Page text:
How MakerMask.org came to be, and where they are headed.
From its humble beginnings of a lifelong backpacker realizing the need for better DIY mask instructions in the new age of COVID-19, MakerMask provides a trusted voice for science on mask materials, designs, and use.
Dr. Jocelyn Songer never thought that her own struggles with occupational asthma or innovating homemade masks to deal with wildfire smoke while backpacking from Mexico to Canada would come in handy in a global health crisis. But as COVID-19 took the world by storm, she felt called to put to good use a decade of research and background in respiratory health, particle science, modeling, and a very personal relationship with N95s.
“I knew from personal experience as a backpacker and First Responder that bandanas weren’t enough for my mask needs, and that there was better science out there than I was seeing in the news,” says Dr. Songer. “I realized someone needed to be a voice for the research behind better DIY mask solutions.”
Dr. Songer, a biomedical engineer, and her mother, Lucille Songer, a Registered Nurse and risk manager, focused on creating masks that served their needs for infection control, engineering, safety, and usability. As understanding of COVID-19 evolved and data came out showing that droplets were the primary route of virus transmission, they began focusing on breathable, water-resistant materials such as nonwoven polypropylene (NWPP), commonly used in commercial grade masks.
With successful prototypes in hand, Dr. Songer joined the volunteer team at Helpful Engineering with #project-DIY-masks (now #project-cloth-masks). As the pandemic picked up speed, the MakerMask initiative emerged, prototyping designs, reviewing hundreds of journal articles, and talking to dozens of scientists, engineers, clinicians, and regulators.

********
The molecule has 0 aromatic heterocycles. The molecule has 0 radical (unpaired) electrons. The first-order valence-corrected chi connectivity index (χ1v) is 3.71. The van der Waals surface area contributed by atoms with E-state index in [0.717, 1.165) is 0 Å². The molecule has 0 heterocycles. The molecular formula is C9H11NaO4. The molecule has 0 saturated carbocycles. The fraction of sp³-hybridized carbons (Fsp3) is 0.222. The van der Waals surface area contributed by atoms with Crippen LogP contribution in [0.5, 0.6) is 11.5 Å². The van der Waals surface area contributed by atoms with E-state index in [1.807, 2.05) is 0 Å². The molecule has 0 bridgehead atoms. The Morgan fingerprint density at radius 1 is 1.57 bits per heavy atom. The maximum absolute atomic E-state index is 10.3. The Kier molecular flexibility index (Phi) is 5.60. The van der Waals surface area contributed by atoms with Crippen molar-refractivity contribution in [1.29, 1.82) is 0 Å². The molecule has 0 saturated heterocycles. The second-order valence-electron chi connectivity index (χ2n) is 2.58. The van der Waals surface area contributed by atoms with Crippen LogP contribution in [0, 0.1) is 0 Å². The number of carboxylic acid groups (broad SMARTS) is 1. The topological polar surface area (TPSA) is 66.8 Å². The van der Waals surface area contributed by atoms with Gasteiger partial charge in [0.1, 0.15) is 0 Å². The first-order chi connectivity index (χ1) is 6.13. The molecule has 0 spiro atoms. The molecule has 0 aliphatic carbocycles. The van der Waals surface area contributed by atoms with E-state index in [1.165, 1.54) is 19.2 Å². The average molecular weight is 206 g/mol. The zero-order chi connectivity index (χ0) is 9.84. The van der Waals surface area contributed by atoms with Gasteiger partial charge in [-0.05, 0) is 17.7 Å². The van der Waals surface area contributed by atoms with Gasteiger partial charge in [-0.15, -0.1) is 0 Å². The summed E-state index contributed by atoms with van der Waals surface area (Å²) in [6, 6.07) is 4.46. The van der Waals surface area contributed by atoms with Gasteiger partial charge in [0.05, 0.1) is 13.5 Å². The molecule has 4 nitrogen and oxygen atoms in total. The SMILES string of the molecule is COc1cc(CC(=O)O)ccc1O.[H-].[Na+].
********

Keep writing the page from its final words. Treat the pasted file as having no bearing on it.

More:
Literature on homemade masks was spotty and covered few materials. The data that existed was rarely head-to-head or using standard protocols, and labs with the time and resources to test new materials and combinations were few and far between. Only a handful of professional test facilities exist in the US, and those were flat out with major manufacturers’ needs. “I spent hundreds of hours barking up trees to try to get professional mask testing with no luck,” shared Dr. Songer. “When groups with much more power and influence than MakerMask.org started reaching out to me to ask if I could help them find testing, I knew this problem was bigger than just us.”
When groups with much more power and influence than MakerMask.org started reaching out to me to ask if I could help them find testing, I knew this problem was bigger than just us.
“The most basic feature of a mask that covers the nose and mouth is breathability,” explained Dr. Songer. She credits ATOR Labs in Florida for stepping up to the plate to provide this critical testing for the MakerMask prototypes. Using ISO 16900 and NIOSH testing methodologies, ATOR Labs showed that all three MakerMask styles passed quantitative testing for breathability, including inhalation and exhalation resistance. Dr. Songer can’t help but smile as she reads from the reports that all the homemade masks and covers, “would pass NIOSH/NPPTL testing for form, fit and function.”
In April, the FDA issued new guidance for professional and volunteer mask making groups to clarify the role of masks for the general public, and to help reduce the overstated claims being made about the benefits of untested masks. The MakerMask.org team immediately responded, clarifying their own labeling, and providing labeling guidance for the maker community.